However, the reaction of Victorian Dublin was very different. A writer in The Dublin Penny Journal (12 July 1834) declared that he had never seen ‘a greater perversion of judgment and taste’ and that ‘there (was) not a spot in the church where the eye (could) rest without pain’. A parishioner wrote in Saunders’s Newsletter (30 September 1857) that ‘To anyone even slightly acquainted with the principles of church architecture, (Monkstown Church) cannot but appear simply hideous’, while the Irish Ecclesiastical Gazette (20 March 1880) thought that the church was not ‘suitable for a Christian place of worship’.

Many of Dublin’s well-known architects lived in Monkstown Parish and carried out work on the church at various times. John McCurdy, architect of the Shelbourne Hotel (1865) and the Marine Hotel in Dun Laoghaire (1869), built a chancel onto the east end in 1862. This was refurbished with a reredos and stone arcading at the east end in 1883 by Thomas Drew and William Mitchell. Drew lived at ‘Gortnadrew’ on Alma Road and was described in his obituary as ‘the most distinguished of living Irish architects’. Among other buildings, he designed the Ulster Bank, College Green; Trinity College Graduates’ Memorial Building (GMB); the Law Library at the Four Courts; Rathmines Town Hall; and St Anne’s Cathedral, Belfast.


Richard Brown’s monument in Monkstown (left) and Nathaniel Sneyd’s monument in the crypt of Christ Church Cathedral (right), were both sculpted by Thomas Kirk. He used similar designs, as can be seen in the two grievings ladies. (Photographs by Arthur Ogilive and the author respectively)


There are over 50 wall monuments in Monkstown Church. A writer in the Irish Ecclesiastical Gazette (20 March 1880) thought this was de trop, expostulating, ‘We have seen many churches, churches dating centuries back, but we never saw any with the walls studded over to an equal extent with those sad memorials of the departed worthies of the place’.
Three of these monuments, including the memorial to Richard Brown, were sculpted by Thomas Kirk (1777-1845), who also fashioned, in 1809, the 13-foot-high-stone of Admiral Nelson on top of the Pillar, blown up by the IRA in 1966. The grieving lady on Brown’s monument is almost identical to that on Nathaniel Sneyd’s monument in the crypt of Christ Church Cathedral, which kirk had sculpted several years earlier.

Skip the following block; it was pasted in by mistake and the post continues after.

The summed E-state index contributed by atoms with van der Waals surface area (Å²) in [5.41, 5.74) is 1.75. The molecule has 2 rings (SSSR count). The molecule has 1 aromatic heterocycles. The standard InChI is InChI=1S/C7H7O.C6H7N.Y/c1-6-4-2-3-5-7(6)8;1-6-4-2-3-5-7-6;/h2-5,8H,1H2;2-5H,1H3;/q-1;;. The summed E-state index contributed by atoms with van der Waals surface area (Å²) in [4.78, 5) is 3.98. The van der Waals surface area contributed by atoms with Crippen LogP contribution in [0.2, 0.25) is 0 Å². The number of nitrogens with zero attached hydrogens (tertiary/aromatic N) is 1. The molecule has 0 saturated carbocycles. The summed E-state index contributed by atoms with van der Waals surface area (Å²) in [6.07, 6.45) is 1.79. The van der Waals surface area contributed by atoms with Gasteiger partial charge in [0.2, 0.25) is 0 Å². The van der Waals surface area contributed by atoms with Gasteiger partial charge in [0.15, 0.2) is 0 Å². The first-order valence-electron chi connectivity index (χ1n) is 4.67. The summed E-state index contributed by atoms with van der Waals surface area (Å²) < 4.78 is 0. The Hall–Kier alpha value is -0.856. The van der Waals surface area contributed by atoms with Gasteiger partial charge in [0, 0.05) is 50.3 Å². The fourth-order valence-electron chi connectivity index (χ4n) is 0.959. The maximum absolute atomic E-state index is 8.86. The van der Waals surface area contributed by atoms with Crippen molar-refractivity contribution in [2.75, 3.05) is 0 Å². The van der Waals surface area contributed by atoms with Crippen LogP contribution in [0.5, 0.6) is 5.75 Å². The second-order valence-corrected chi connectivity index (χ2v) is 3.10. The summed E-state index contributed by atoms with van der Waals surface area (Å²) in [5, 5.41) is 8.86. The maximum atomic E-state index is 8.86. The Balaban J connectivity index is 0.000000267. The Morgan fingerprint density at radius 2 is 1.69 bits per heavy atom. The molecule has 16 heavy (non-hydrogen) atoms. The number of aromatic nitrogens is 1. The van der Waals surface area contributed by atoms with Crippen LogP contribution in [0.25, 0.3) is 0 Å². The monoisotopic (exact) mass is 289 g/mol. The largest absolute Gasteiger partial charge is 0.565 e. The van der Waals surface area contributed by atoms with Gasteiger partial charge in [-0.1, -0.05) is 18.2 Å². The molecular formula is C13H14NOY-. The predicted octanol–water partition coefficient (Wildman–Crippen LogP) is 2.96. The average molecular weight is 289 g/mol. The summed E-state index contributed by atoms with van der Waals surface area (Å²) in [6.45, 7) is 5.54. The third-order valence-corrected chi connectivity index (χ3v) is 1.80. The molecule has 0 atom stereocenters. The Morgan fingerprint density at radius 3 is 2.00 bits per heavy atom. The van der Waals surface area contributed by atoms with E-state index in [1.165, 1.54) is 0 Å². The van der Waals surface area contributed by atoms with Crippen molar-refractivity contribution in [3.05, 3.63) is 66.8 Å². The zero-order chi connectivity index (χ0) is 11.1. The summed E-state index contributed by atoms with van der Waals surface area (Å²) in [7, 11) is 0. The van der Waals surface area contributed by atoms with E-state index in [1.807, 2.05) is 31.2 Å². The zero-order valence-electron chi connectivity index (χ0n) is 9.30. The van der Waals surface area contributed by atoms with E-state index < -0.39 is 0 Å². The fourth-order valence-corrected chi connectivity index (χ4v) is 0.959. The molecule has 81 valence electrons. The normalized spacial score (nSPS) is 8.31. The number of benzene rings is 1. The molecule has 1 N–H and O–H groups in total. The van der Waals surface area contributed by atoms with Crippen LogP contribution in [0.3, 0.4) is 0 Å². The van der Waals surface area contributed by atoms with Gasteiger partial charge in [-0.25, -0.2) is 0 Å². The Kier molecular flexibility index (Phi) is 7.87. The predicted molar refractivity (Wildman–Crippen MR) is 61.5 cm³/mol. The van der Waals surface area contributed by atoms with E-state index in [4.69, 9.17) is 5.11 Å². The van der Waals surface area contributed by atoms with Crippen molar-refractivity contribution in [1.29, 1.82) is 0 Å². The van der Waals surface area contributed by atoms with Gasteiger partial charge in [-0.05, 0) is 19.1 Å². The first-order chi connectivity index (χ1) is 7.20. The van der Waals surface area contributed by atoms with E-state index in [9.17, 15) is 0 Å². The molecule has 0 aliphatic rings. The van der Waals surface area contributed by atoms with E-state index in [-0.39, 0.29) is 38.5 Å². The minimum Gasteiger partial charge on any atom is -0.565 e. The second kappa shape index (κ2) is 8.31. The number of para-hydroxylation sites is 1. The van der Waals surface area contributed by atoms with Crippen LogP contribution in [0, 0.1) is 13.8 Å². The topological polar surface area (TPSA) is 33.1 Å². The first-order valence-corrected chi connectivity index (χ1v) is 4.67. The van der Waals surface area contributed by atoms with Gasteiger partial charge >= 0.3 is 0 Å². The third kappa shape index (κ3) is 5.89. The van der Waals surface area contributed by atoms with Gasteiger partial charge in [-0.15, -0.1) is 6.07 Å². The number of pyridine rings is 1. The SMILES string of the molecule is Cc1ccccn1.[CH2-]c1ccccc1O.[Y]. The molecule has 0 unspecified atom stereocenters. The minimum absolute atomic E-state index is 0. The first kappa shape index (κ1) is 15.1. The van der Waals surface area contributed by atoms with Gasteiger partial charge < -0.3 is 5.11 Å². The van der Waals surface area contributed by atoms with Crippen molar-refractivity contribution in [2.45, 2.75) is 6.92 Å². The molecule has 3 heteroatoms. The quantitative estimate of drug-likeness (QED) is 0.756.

When I wrote my book on the history of Monkstown Parish Church, the only person I criticized was Sir John Lees – after all, he died in 1810, nearly 200 years ago. I knew that the last rector of Monkstown was a direct descendant – the remarkable late Canon Billy Wynne, founder of the Samaritans in the south of Ireland. But I was unaware of any other relatives.
This package was followed, shortly afterwards, by a rather heated e-mail from direct descendant of Lees, who lives on the west coast of America. When I gave this illustrated lecture to the Blackrock Society, yet another direct descendant travelled from England especially to attend and made herself known to me.

However, only a month after publication, a package arrived in the post from a direct descendant of lees now living in Kansas, in whose dining room hangs a portrait of John Armit, a nephew of Sir John and one of the principal benefactors of Monkstown Church. The artist Gilbert Charles Stuart had painted the portraits of both Armit and Sir John.

None of these three relatives, who each possesses a considerable amount of new material about the Lees family, were then known to each other. Because of my book, they are now in touch. This was one of the tangible pleasures of completing the project – it had taken nine long years and a mammoth chunk out of my life, and I thought, rather regretfully, that it was all over. However, I have reaped a steady trickle of new information since publication – evidence that the writing of a book is not the end, but merely the beginning of the next chapter.
A major fund-raising programme to finance essential restoration work on Monkstown Church was launched in November 2004 by the Most Rev. John R.W Neill, Archbishop of Dublin. The total cost over the next five years is estimated at 4.1 million euro.

Author Reference, Doctor Etain Murphy.